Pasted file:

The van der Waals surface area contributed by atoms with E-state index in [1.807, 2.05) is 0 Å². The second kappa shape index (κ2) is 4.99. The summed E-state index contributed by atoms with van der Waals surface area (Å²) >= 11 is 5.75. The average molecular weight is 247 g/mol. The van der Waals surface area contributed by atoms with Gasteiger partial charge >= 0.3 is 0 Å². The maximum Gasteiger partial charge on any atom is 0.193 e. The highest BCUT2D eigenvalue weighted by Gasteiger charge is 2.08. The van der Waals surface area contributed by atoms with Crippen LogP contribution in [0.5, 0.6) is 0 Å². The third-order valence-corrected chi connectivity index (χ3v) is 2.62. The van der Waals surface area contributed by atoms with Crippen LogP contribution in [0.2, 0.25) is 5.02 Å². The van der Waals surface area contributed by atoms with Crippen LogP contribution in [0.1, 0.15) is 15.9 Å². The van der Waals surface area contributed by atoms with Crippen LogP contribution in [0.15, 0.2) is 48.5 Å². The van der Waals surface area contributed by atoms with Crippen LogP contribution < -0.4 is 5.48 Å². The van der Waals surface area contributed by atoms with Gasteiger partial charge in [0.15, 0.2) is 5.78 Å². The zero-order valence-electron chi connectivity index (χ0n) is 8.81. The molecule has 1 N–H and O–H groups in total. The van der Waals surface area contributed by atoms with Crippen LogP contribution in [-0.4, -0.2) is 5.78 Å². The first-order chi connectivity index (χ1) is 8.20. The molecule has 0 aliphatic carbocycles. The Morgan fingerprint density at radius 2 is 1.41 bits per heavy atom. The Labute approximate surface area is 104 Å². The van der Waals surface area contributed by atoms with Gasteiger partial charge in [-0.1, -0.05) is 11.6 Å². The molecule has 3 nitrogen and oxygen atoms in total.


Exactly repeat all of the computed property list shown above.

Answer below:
The van der Waals surface area contributed by atoms with E-state index in [1.807, 2.05) is 0 Å². The second kappa shape index (κ2) is 4.99. The summed E-state index contributed by atoms with van der Waals surface area (Å²) >= 11 is 5.75. The average molecular weight is 247 g/mol. The van der Waals surface area contributed by atoms with Gasteiger partial charge >= 0.3 is 0 Å². The maximum Gasteiger partial charge on any atom is 0.193 e. The highest BCUT2D eigenvalue weighted by Gasteiger charge is 2.08. The van der Waals surface area contributed by atoms with Crippen LogP contribution in [0.5, 0.6) is 0 Å². The third-order valence-corrected chi connectivity index (χ3v) is 2.62. The van der Waals surface area contributed by atoms with Crippen LogP contribution in [0.2, 0.25) is 5.02 Å². The van der Waals surface area contributed by atoms with Crippen LogP contribution in [0.1, 0.15) is 15.9 Å². The van der Waals surface area contributed by atoms with Crippen LogP contribution in [0.15, 0.2) is 48.5 Å². The van der Waals surface area contributed by atoms with Crippen LogP contribution < -0.4 is 5.48 Å². The van der Waals surface area contributed by atoms with Gasteiger partial charge in [0.15, 0.2) is 5.78 Å². The zero-order valence-electron chi connectivity index (χ0n) is 8.81. The molecule has 1 N–H and O–H groups in total. The van der Waals surface area contributed by atoms with Crippen LogP contribution in [-0.4, -0.2) is 5.78 Å². The first-order chi connectivity index (χ1) is 8.20. The molecule has 0 aliphatic carbocycles. The Morgan fingerprint density at radius 2 is 1.41 bits per heavy atom. The Labute approximate surface area is 104 Å². The van der Waals surface area contributed by atoms with Gasteiger partial charge in [-0.1, -0.05) is 11.6 Å². The molecule has 3 nitrogen and oxygen atoms in total.